ACNM Responds to Release of ARRIVE Trial Study Results: Acknowledges Quality of Study but Raises Concerns about Potential for Misapplying Results
FOR IMMEDIATE RELEASE: Thursday, August 9, 2018
The American College of Nurse-Midwives Affirms Its Support of Normal Physiologic Birth, Shared Decision Making, and Individual Autonomy
We acknowledge the quality of the study design and the comprehensive areas of assessment that were included in the ARRIVE trial. We note that of the 22,533 women eligible to participate in this study, only 27% (6,106) actually agreed to participate. This demonstrates that the process of an elective induction of labor is not something women may choose or desire.
ACNM President Dr. Susan Stone, DNSc, CNM, FACNM, FAAN raises concern about the costs to our society of adopting the use of elective inductions of labor given hospital stays, staffing resources and capacity of our maternity care system. Information about these costs is not yet available, but is forthcoming. “Could those costs be put to a better use adopting a more non-interventive, low cost strategy for reducing cesarean sections?” she noted. “There are many other evidence-based approaches to reducing primary cesarean birth that can also be adopted, such as continuity of care during labor.” For example, a recent Cochrane Database Systematic Review reported that if 14 women have , one cesarean birth can be prevented (Bohren MA, Hofmeyr GJ, Sakala C, Fukuzawa RK, Cuthbert, 2017). The ARRIVE trial reported that 28 women will have to undergo an elective induction to prevent a single cesarean birth.
The selection criteria used for the women who participated in the trial are not generalizable beyond this particular group. Thus, the results should not be applied outside of the criteria used in the trial including women who are healthy, low risk, and experiencing their first birth.
We are concerned that these study results have a high potential to be applied in ways that are not consistent with the parameters of the ARRIVE trial, which can result in unintended consequences. While we strongly support measures to reduce the incidence of primary cesarean births for women in this country, we note that the cesarean section rates cited in the ARRIVE trial are below the national average goal of 23.9% for primary cesareans nationally. This may be attributed to the approach to care during labor used during this trial, which included adoption of the American College of Obstetricians and Gynecologists (ACOG) and the Society for Maternal Fetal Medicine (SMFM) recommendations for extended time when an induction of labor is performed. Without this protocol, the results may have been different, and this will need to be emphasized in any recommendations for induction of labor aligned with these study results.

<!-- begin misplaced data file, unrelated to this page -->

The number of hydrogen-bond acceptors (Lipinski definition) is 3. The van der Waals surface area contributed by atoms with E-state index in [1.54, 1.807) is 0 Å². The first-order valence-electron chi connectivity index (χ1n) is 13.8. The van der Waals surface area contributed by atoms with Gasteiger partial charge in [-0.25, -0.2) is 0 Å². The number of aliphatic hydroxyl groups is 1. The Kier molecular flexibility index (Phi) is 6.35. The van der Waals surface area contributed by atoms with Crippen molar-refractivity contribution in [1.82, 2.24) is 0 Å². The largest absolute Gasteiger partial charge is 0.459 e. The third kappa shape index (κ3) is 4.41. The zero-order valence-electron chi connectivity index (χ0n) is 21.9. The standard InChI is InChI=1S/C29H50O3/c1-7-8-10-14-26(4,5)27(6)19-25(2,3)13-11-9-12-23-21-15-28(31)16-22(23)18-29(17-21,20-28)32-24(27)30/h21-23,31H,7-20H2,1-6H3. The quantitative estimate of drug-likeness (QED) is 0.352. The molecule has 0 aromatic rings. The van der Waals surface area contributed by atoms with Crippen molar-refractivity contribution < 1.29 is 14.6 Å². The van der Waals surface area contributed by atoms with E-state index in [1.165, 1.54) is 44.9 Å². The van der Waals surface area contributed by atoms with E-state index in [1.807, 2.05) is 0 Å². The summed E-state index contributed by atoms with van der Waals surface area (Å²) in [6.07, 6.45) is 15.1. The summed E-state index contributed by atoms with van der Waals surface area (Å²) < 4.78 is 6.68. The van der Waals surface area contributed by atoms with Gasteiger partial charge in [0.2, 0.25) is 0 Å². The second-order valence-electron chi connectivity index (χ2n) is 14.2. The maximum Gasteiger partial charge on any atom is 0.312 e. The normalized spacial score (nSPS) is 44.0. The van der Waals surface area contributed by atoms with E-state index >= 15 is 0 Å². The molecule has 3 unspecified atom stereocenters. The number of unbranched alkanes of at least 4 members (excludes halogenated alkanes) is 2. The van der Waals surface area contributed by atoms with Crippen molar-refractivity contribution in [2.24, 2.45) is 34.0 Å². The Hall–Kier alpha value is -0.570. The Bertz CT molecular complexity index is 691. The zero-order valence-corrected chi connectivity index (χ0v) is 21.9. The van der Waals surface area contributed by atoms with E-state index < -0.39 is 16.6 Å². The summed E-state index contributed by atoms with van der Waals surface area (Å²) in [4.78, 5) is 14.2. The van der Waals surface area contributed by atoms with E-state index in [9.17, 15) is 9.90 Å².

The American College of Nurse-Midwives strongly endorses the need for shared decision-making and equitable access to evidence-based information to use in discussions between childbearing families and their health care providers “We urge health care providers to be responsible, accurate, and cautious in their messaging to childbearing families about the use of elective induction of labor as an intervention to reduce the risk of cesarean delivery,” Dr. Stone said. “There are a number of implications for childbearing women. We will closely monitor the additional outcomes of this study to more fully consider the impact of elective induction compared to spontaneous labor and expectant management on other health outcomes for mothers and infants.”